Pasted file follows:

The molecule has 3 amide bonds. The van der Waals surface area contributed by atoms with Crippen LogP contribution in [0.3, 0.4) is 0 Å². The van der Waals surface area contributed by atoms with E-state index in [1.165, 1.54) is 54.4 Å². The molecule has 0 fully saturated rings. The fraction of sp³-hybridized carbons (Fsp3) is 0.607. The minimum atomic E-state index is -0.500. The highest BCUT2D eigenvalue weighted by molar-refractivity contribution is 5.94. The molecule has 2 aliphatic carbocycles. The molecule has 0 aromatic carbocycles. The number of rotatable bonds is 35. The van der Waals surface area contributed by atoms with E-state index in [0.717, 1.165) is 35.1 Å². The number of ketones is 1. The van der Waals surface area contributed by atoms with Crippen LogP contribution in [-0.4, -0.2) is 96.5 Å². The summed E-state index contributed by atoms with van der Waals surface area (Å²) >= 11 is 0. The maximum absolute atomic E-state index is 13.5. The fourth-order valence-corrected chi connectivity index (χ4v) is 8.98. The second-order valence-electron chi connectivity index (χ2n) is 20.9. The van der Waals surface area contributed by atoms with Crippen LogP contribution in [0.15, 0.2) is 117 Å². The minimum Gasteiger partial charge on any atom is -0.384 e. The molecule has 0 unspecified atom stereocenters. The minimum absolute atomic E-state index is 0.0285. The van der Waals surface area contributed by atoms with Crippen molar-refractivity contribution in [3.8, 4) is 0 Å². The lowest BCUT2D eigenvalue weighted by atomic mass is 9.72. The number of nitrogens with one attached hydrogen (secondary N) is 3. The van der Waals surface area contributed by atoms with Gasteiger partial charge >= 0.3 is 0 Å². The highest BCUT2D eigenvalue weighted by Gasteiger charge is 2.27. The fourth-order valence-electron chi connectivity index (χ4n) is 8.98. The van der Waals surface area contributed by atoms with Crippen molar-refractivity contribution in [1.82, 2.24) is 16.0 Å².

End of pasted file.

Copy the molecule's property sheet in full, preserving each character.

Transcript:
The molecule has 3 amide bonds. The van der Waals surface area contributed by atoms with Crippen LogP contribution in [0.3, 0.4) is 0 Å². The van der Waals surface area contributed by atoms with E-state index in [1.165, 1.54) is 54.4 Å². The molecule has 0 fully saturated rings. The fraction of sp³-hybridized carbons (Fsp3) is 0.607. The minimum atomic E-state index is -0.500. The highest BCUT2D eigenvalue weighted by molar-refractivity contribution is 5.94. The molecule has 2 aliphatic carbocycles. The molecule has 0 aromatic carbocycles. The number of rotatable bonds is 35. The van der Waals surface area contributed by atoms with E-state index in [0.717, 1.165) is 35.1 Å². The number of ketones is 1. The van der Waals surface area contributed by atoms with Crippen LogP contribution in [-0.4, -0.2) is 96.5 Å². The summed E-state index contributed by atoms with van der Waals surface area (Å²) >= 11 is 0. The maximum absolute atomic E-state index is 13.5. The fourth-order valence-corrected chi connectivity index (χ4v) is 8.98. The second-order valence-electron chi connectivity index (χ2n) is 20.9. The van der Waals surface area contributed by atoms with Crippen LogP contribution in [0.15, 0.2) is 117 Å². The minimum Gasteiger partial charge on any atom is -0.384 e. The molecule has 0 unspecified atom stereocenters. The minimum absolute atomic E-state index is 0.0285. The van der Waals surface area contributed by atoms with Crippen molar-refractivity contribution in [3.8, 4) is 0 Å². The lowest BCUT2D eigenvalue weighted by atomic mass is 9.72. The number of nitrogens with one attached hydrogen (secondary N) is 3. The van der Waals surface area contributed by atoms with Gasteiger partial charge >= 0.3 is 0 Å². The highest BCUT2D eigenvalue weighted by Gasteiger charge is 2.27. The fourth-order valence-electron chi connectivity index (χ4n) is 8.98. The van der Waals surface area contributed by atoms with Crippen molar-refractivity contribution in [1.82, 2.24) is 16.0 Å².